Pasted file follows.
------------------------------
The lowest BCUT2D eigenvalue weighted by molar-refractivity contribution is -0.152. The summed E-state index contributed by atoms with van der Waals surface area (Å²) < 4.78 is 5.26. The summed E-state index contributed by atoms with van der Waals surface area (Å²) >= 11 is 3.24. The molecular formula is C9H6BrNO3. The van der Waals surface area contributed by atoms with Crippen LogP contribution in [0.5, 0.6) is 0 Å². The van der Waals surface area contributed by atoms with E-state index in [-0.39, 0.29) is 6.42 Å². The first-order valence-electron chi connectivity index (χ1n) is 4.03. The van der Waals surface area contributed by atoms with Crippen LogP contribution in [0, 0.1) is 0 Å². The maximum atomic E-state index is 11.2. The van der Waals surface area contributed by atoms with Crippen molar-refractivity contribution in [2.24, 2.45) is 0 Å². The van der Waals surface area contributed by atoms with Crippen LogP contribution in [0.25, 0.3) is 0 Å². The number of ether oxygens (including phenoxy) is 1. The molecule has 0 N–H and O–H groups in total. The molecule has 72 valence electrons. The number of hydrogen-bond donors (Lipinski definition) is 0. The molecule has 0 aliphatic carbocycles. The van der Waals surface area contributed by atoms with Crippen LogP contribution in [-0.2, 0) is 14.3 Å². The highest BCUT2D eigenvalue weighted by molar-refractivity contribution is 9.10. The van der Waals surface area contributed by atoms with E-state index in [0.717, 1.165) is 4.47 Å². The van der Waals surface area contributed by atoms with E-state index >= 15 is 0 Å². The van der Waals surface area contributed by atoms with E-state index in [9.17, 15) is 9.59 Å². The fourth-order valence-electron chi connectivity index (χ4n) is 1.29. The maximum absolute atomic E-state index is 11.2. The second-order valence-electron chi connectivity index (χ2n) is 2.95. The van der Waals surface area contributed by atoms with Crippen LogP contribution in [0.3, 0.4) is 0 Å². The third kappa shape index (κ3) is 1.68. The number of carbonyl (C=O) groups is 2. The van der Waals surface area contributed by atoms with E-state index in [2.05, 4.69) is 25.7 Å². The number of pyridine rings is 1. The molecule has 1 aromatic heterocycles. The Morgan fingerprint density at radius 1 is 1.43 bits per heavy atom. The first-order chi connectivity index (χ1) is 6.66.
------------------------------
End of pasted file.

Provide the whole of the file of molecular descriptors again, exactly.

The lowest BCUT2D eigenvalue weighted by molar-refractivity contribution is -0.152. The summed E-state index contributed by atoms with van der Waals surface area (Å²) < 4.78 is 5.26. The summed E-state index contributed by atoms with van der Waals surface area (Å²) >= 11 is 3.24. The molecular formula is C9H6BrNO3. The van der Waals surface area contributed by atoms with Crippen LogP contribution in [0.5, 0.6) is 0 Å². The van der Waals surface area contributed by atoms with E-state index in [-0.39, 0.29) is 6.42 Å². The first-order valence-electron chi connectivity index (χ1n) is 4.03. The van der Waals surface area contributed by atoms with Crippen LogP contribution in [0, 0.1) is 0 Å². The maximum atomic E-state index is 11.2. The van der Waals surface area contributed by atoms with Crippen molar-refractivity contribution in [2.24, 2.45) is 0 Å². The van der Waals surface area contributed by atoms with Crippen LogP contribution in [0.25, 0.3) is 0 Å². The number of ether oxygens (including phenoxy) is 1. The molecule has 0 N–H and O–H groups in total. The molecule has 72 valence electrons. The number of hydrogen-bond donors (Lipinski definition) is 0. The molecule has 0 aliphatic carbocycles. The van der Waals surface area contributed by atoms with Crippen LogP contribution in [-0.2, 0) is 14.3 Å². The highest BCUT2D eigenvalue weighted by molar-refractivity contribution is 9.10. The van der Waals surface area contributed by atoms with E-state index in [0.717, 1.165) is 4.47 Å². The van der Waals surface area contributed by atoms with E-state index >= 15 is 0 Å². The van der Waals surface area contributed by atoms with E-state index in [9.17, 15) is 9.59 Å². The fourth-order valence-electron chi connectivity index (χ4n) is 1.29. The maximum absolute atomic E-state index is 11.2. The second-order valence-electron chi connectivity index (χ2n) is 2.95. The van der Waals surface area contributed by atoms with Crippen LogP contribution in [0.3, 0.4) is 0 Å². The third kappa shape index (κ3) is 1.68. The number of carbonyl (C=O) groups is 2. The van der Waals surface area contributed by atoms with E-state index in [2.05, 4.69) is 25.7 Å². The number of pyridine rings is 1. The molecule has 1 aromatic heterocycles. The Morgan fingerprint density at radius 1 is 1.43 bits per heavy atom. The first-order chi connectivity index (χ1) is 6.66.